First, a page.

January, 18th, 2019 at 10:21 am
By Wesley W. Whitmyer, Jr. Read Part 1 I have been asked this question hundreds of times. You can probably guess that the person doing the asking has just been accused of patent infringement. [Read More…]
June, 5th, 2018
On March 21, 2017 I reported that Hasbro, Inc. filed a trademark application for the smell of its famous PLAY-DOH. Now, a little over a year from the application filing date, and after making a strong case of acquired distinctiveness, the USPTO has issued to Hasbro a non-visual scent trademark registration on the Principal Register on May 15, 2018, Reg. No. 5,467,089.
During prosecution, Hasbro received an Office Action refusing registration on the basis that the odoriferous mark was a non-distinctive feature of a product design and that Hasbro’s claim for Section 2(f) acquired distinctiveness was insufficient. Hasbro submitted a 14 page written response, two attorney declarations, a declaration of the Vice President, Global Brand Strategy and Marketing, PLAY-DOH and PLAYSKOOL Division of Hasbro, and a declaration of the Senior Trademark Attorney of Hasbro. The response, inclusive of all the exhibits and evidence of acquired distinctiveness, was 365 pages.
Hasbro started with a strong introduction, stating the PLAY-DOH scent has been used for more than 60 years and that the distinctiveness of the scent has been the subject of a “volume of unsolicited media articles, and that scent has been described by others as ‘unique,’ ‘legendary,’ and ‘as identifiable to many consumers as their mothers’ faces.” The examining attorney presented multiple other “modeling clays” being sold in the marketplace that commonly have various scents. However, Hasbro rightfully argued that the “mere fact that competitors offer modeling compounds that are sold with different and distinguishable scents…is not evidence that Hasbro’s unique scent fails to function as a trademark.” Hasbro explained that its exclusive use of its unique scent for over 60 years, while others in market use other scents, supports its argument that its scent functions as a trademark. Hasbro set forth ample evidence, including articles and other statements written by end users of PLAY-DOH, who attested to the “undoubtedly distinctive and source-identifying nature of the applied for scent mark.” The evidence was enough to overcome the refusal and the mark was registered.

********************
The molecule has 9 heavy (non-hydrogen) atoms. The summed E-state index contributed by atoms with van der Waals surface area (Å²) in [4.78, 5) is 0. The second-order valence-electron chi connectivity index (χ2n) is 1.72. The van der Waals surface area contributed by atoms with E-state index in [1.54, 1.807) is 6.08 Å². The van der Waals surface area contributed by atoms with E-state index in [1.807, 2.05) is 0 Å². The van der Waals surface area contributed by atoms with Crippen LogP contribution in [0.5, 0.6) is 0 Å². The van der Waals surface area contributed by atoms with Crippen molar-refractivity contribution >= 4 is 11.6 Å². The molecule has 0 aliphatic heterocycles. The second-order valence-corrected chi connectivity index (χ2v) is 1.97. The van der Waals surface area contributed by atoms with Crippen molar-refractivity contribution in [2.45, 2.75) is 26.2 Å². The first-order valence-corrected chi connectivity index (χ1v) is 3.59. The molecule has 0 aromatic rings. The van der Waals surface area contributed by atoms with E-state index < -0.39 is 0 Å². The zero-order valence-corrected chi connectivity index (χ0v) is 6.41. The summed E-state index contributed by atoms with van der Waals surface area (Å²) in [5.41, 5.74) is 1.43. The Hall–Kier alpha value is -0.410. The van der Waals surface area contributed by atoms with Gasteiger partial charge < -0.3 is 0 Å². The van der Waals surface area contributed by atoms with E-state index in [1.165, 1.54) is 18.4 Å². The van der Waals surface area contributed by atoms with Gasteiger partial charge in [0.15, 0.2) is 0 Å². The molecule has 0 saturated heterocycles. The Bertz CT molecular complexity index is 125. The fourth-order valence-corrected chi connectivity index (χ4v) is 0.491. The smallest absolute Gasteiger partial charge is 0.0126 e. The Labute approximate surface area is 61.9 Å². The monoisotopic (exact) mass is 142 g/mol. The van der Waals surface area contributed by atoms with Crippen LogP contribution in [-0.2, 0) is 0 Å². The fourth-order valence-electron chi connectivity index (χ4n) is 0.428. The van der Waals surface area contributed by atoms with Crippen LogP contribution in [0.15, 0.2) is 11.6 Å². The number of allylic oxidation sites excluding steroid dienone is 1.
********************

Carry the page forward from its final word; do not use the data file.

Proving acquired distinctiveness can be tricky. It can also be overwhelming for clients and quite expensive. But, Hasbro was exactly on point with their response. Ultimately, if you can show that end users perceive the mark as a source identifier, all of the effort will be well worth it.
WHIPgroup is leading counsel for U.S. and international technology companies. We specialize in patent and trademark law.
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